2022 National Day for Truth, Justice and Reconciliation

2022 National Day for Truth, Justice and Reconciliation

Our Commitment to Truth, Justice and Reconciliation

30 September 2021 (Toronto/Aterón:to/Tkarón:to)

As this country advances the process of Reconciliation with First Nations and Indigenous Peoples, we have much to reflect on this day, our National Day for Truth and Reconciliation.

SvN builds upon a commitment to move forward with the spirit of Reconciliation. We continue to learn and understand First Nations and Indigenous values, traditional knowledge systems, community building, land stewardship and design practices. We value the importance of building respectful relationships with First Nations and Indigenous Peoples and organizations. And we are eager to meaningfully engage and listen, while supporting and advocating for First Nations and Indigenous Peoples throughout our project work.

Canada's colonial foundations define its history. Despite the pre-existence of Indigenous nations on this continent, each with their own cultures, traditions, and legal orders, the British and French claimed sovereignty upon arrival, and the subsequent creation of the Canadian state was facilitated by what can be described as cultural genocide. The combined removal of Indigenous peoples from their traditional territories, the Indian Act, subsequent land theft and displacement, Indian hospitals and residential schools, other events like the Sixties Scoop, and numerous ongoing land disputes demonstrate the need for settlers--otherwise known as non-Indigenous populations--to reflect on the outcomes experienced by Indigenous peoples and question how they might further the process of Reconciliation. Without Reconciliation, the process of colonization effectively continues.

Historian Isaiah Lorado Wilner describes culture as a process rather than a product. In other words, Indigenous peoples are not static peoples or communities frozen in time. They are diverse. They are dynamic. They are now. So how can planners and designers best facilitate Reconciliation by centering Indigeneity, without depending on western colonial structures in the process? A commitment to a fully authentic process of Reconciliation will bear this out.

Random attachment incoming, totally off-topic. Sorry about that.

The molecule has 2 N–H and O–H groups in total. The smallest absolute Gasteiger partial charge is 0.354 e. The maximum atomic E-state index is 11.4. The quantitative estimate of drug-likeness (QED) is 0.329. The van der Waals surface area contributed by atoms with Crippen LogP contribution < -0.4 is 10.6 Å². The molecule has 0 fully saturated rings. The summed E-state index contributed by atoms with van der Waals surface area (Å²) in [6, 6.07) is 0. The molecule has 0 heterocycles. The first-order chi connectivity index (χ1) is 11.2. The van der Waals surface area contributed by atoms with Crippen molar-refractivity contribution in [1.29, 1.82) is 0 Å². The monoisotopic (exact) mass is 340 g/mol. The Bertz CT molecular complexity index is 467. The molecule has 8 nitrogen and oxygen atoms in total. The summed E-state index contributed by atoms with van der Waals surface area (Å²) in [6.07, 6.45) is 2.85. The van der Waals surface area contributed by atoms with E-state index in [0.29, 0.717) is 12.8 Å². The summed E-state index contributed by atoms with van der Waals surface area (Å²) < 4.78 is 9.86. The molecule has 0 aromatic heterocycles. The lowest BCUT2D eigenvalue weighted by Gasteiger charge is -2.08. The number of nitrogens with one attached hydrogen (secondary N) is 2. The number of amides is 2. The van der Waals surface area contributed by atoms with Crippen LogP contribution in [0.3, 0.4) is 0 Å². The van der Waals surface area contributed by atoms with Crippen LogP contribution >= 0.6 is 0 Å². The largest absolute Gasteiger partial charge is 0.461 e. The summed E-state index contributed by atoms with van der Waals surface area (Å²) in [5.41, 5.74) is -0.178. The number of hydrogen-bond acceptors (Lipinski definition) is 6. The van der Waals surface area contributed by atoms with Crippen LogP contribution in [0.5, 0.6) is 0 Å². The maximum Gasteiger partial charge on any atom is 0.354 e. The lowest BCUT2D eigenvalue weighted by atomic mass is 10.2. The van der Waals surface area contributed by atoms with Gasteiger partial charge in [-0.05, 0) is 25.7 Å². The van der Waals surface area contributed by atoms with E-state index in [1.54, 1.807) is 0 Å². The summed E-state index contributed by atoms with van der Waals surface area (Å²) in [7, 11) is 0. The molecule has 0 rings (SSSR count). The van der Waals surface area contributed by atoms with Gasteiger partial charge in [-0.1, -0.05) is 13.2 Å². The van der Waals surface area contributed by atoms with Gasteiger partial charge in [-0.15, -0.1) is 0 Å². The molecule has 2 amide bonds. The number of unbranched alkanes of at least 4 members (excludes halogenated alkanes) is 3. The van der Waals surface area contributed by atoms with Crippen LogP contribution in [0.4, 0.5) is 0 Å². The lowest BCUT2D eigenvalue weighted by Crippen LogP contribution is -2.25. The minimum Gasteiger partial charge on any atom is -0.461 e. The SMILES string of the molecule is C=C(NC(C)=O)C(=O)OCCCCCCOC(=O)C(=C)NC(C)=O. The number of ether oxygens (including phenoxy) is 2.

Indigeneity refers to embedding Indigenous norms, values, and legal orders as they relate to the land into our social structures. Indigenous communities have been deprived of material benefits shared by the broader Canadian public through environmental racism and other factors. The focus of the Truth and Reconciliation Commission of Canada (TRC) and its seminal 2015 report (TRC) is not only designed to fix inequalities across Canada but to dismantle colonial structures and advance self-determination of Indigenous peoples. Recommendation 43 in the TRC's Calls to Action is the adoption of the United Nations Declaration on the Rights of Indigenous People ("UNDRIP") where Article 31 (1) provides "the right to determine and develop priorities and strategies for the development or use of lands and other resources."

As a solutions-based and regenerative-thinking planning and design firm, the concepts of "land" and "community" are seminal to SvN. As architects, landscape architects, designers, and planners, we help our clients transform the land to connect, house, and enhance communities. We believe that the most challenging design issues are defining the problems. Through listening, engagement and a lot of hard work, we are committed to advancing the process of Reconciliation. We recognize the Dish with One Spoon Covenant, an agreement that epitomizes our collective responsibility to each other and Mother Earth.

We thank First Nations, Indigenous Peoples, and their descendants who are stewards of this land, and we acknowledge their spiritual connection to the land and water. We must learn from these caretakers and share the responsibility to make decisions today that sustain our world for the seventh generation.

SvN is located in Toronto and Vancouver. The word "Toronto" is derived from the Mohawk word Tkarón:to, which occupies the lands covered by Treaty 13 (1805), also known by the colonizers as the Toronto Purchase, an agreement between the Crown and the Mississaugas of the Credit First Nation. It is also on lands covered by the Williams Treaty (1923), signed with multiple Mississaugas and Chippewa bands of the Anishinaabe nation. These lands have been cared for, for thousands of years by many Nations, including the Mississaugas, the Anishinaabeg, the Chippewa, the Haudenosaunee, the Huron Wendat, the Métis, and the Inuit. Vancouver is situated on the traditional territories of three local First Nations: the unceded traditional territories of the hən̓q̓əmin̓əm̓ and Sḵwx̱wú7mesh speaking peoples, the xʷməθkʷəy̓əm (Musqueam), Sḵwx̱wú7mesh (Squamish), and səlilwətaɬ (Tsleil-Waututh) Nations, and has been stewarded by them since time immemorial. The term "unceded" acknowledges the dispossession of the land and the inherent rights that Musqueam, Squamish and Tsleil-Waututh hold to the territory.

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